“You cannot have a plan for the future of the economy unless you also have a plan to fight climate change,” he said. “Now, the president — and even some conservative politicians at home — seem to disagree with us on that, but I’m very much looking forward to the election, in which we get to have this conversation with Canadians.”
Climate change is gearing up to be a hot-button issue in the coming election, with the carbon tax especially emerging as a key dividing point between Trudeau and conservative leader Andrew Scheer, who has repeatedly pledged to scrap the levy.
China’s move to stop buying several Canadian agricultural products has punished beef, pork, canola and soybeans farmers, and now industry leaders are worrying about the prospect of a broader threat — an eventual U.S.-China trade deal.
But a few Canadian crops have had stronger sales to China over the past year. The trade fight between the world’s two largest economies has, for example, helped contribute to a surge in Canadian wheat exports to China since Beijing imposed tariffs on American products. There are industry fears about what could come next — what will happen to Canadian farm exports if U.S. President Donald Trump and Chinese President Xi Jinping eventually strike a deal?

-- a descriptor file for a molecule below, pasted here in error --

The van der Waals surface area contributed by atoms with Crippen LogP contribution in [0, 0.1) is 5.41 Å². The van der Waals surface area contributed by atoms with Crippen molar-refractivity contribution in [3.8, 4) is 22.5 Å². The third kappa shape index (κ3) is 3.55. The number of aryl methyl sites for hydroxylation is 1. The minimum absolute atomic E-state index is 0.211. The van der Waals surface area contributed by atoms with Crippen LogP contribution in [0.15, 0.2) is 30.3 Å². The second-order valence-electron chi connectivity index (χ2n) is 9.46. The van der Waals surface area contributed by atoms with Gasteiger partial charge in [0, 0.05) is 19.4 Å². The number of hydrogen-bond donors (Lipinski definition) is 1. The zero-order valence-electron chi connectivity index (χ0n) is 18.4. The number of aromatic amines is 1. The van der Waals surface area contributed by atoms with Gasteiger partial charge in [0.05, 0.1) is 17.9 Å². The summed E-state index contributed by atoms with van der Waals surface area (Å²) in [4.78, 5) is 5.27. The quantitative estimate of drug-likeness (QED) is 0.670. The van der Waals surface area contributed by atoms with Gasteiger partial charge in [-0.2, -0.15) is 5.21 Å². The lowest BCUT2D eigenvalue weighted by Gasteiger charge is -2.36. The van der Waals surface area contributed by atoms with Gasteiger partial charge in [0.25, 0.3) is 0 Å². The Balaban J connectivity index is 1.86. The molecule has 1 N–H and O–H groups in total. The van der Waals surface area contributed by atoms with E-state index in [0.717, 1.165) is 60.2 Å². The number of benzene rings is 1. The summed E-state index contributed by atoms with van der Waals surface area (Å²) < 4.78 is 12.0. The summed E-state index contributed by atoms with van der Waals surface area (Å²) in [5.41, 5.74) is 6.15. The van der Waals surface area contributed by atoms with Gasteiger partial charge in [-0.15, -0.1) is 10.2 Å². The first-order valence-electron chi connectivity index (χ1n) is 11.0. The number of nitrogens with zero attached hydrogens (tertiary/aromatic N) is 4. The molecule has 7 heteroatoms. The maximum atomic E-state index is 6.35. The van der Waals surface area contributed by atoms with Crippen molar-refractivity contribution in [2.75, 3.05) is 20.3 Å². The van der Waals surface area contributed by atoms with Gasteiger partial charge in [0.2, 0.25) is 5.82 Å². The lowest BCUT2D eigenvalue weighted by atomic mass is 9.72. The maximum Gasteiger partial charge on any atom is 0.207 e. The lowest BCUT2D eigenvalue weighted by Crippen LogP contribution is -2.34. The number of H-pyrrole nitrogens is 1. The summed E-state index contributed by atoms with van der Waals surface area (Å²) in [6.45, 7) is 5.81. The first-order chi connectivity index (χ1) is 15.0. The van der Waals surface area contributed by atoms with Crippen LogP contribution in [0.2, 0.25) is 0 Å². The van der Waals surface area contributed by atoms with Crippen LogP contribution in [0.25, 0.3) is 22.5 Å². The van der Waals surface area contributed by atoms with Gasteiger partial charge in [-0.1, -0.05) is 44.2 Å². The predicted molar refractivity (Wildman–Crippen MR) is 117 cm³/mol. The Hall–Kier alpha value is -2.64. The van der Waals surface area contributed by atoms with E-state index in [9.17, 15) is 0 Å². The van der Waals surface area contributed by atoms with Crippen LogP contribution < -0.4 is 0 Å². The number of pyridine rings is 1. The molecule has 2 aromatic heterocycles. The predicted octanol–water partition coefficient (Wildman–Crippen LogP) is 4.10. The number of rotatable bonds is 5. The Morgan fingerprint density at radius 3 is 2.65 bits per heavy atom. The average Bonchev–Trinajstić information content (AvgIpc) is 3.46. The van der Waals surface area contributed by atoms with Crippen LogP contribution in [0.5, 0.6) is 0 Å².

“If Trump forces China to buy a lot of American agri-food products, we won’t be selling Canadian agri-food products to China,” said Brian Innes, president of the Canadian Agri-food Trade Alliance. “Canada may benefit in the short term, but we’re going to get whiplash if Trump makes a deal with China.”
Innes said Trump has been clear that any trade agreement would feature major agricultural purchases by China from the U.S. At the moment, there are few signs of progress in U.S.-China negotiations. The trade war has grown increasingly bitter in recent months.
The two sides have hit each other with levies on hundreds of billions of dollars worth of goods. Last week, China announced it would stop buying American farm products in response to Trump’s threat of fresh tariffs on Chinese imports. On Tuesday, however, the U.S. Trade Representative softened its position by announcing it would remove some Chinese products from a tariff list over “health, safety, national security and other factors.” Robert Lighthizer’s office also decided to delay the application of duties on certain products until Dec. 15, instead of the previous start date of Sept. 1.